Hormone therapy may cause hot flashes in women with breast cancer and men with prostate cancer. Studies of the use of acupuncture to relieve hot flashes have shown mixed results.

    • Six randomized clinical trials studied the use of acupuncture to prevent hot flashes in breast cancer survivors. These trials found that acupuncture was safe and decreased hot flashes. It was not clear whether real acupuncture worked better than sham acupuncture.
    • A 2015 randomized trial of electroacupuncture in breast cancer survivors with hot flashes had four groups for treatment: electroacupuncture, sham acupuncture, gabapentin, and placebo. The trial looked at how well sham acupuncture worked compared to the placebo and compared hot flash relief in all groups. The study found that sham acupuncture worked better than gabapentin or the placebo, and both electroacupuncture and sham acupuncture gave better relief than gabapentin.
    • A 2016 randomized trial compared acupuncture plus self-care (as described in an information booklet provided to all patients) to self-care alone in breast cancer survivors. The study found that adding acupuncture reduced hot flashes after 12 weeks of treatment and at the 3- and 6-month follow-up visits. The study also found that acupuncture improved the participants' quality of life.
    • A 2016 review of 12 randomized trials in breast cancer survivors with hot flashes included six studies that compared real acupuncture with sham acupuncture. Of these, only two studies found that real acupuncture had a benefit compared with the sham treatment. The other studies found that acupuncture was no better than hormone therapy, venlafaxine, or relaxation therapy in relieving hot flashes.
    • Some studies have reported that acupuncture may relieve hot flashes in people with prostate cancer who are on androgen-deprivation therapy.
  • Fatigue

    Fatigue is a common symptom in people with cancer and a frequent side effect of chemotherapy and radiation therapy.

    • Several randomized clinical trials have studied the use of acupuncture in reducing cancer-related fatigue. These trials found that acupuncture improved fatigue when compared to standard care alone. It is not clear whether real acupuncture works better than sham acupuncture.
    • A 2016 randomized clinical trial of 78 cancer survivors with cancer-related fatigue showed that infrared laser acupuncture used on certain acupoints was safe. People who received infrared laser acupuncture three times per week for 4 weeks had less fatigue than those who received sham treatment.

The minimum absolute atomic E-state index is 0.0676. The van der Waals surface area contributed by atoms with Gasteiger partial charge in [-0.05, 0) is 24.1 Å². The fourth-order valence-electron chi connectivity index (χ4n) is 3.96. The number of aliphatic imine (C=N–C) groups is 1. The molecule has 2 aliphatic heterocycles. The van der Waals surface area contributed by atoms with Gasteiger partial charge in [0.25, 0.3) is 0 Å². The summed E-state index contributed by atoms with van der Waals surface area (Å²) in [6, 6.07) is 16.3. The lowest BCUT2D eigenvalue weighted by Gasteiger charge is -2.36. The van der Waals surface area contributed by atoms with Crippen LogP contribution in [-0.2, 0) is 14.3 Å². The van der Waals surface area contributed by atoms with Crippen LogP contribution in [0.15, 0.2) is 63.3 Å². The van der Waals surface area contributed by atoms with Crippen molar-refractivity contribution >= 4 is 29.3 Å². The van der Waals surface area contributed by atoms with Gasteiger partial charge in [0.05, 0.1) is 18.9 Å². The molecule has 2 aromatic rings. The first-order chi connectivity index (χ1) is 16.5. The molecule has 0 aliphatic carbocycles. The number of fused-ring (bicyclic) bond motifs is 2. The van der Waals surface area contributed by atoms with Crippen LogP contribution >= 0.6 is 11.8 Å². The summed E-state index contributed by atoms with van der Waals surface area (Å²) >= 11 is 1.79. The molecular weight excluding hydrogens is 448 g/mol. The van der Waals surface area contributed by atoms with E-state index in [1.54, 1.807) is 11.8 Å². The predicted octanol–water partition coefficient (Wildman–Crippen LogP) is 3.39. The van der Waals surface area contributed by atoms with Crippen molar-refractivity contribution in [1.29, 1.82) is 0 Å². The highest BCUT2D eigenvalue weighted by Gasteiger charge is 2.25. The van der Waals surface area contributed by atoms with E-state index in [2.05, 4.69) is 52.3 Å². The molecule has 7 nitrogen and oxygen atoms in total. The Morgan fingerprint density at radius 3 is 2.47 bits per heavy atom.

• A 2016 randomized clinical trial of 288 breast cancer survivors with fatigue that wouldn't go away showed that two types of acupressure (relaxing and stimulating) significantly reduced cancer-related fatigue.
  • Dry mouth (xerostomia)

    Several clinical trials have studied the effect of acupuncture in the treatment and prevention of dry mouth caused by radiation therapy in people with nasopharyngeal carcinoma and head and neck cancer.

    • In studies that compared acupuncture with standard care for preventing dry mouth in people receiving radiation therapy, people receiving acupuncture had fewer dry mouth symptoms and better saliva flow.
    • Two randomized controlled trials compared real and sham acupuncture for the prevention and treatment of dry mouth. These trials found that both real and sham acupuncture increased the flow of saliva.
    • A study on the long-term effects of acupuncture on dry mouth found that people had better saliva flow 6 months after receiving acupuncture treatment than before they began acupuncture treatment. People who received additional acupuncture had more saliva flow at 3 years compared to people who did not continue acupuncture treatment.

    One phase III clinical trial with sites in the United States and China studied 339 people with head and neck cancer who received true acupuncture, sham acupuncture, or standard care while receiving radiation therapy. Acupuncture was given three times per week during a 6- to 7-week course of radiation therapy. The dry mouth score reduction at 1 year was greater in the true acupuncture group than in the standard care group, but only slightly different from the sham acupuncture group. An additional phase III clinical trial is in progress to study the role of acupuncture for the treatment of dry mouth in people with head and neck cancer.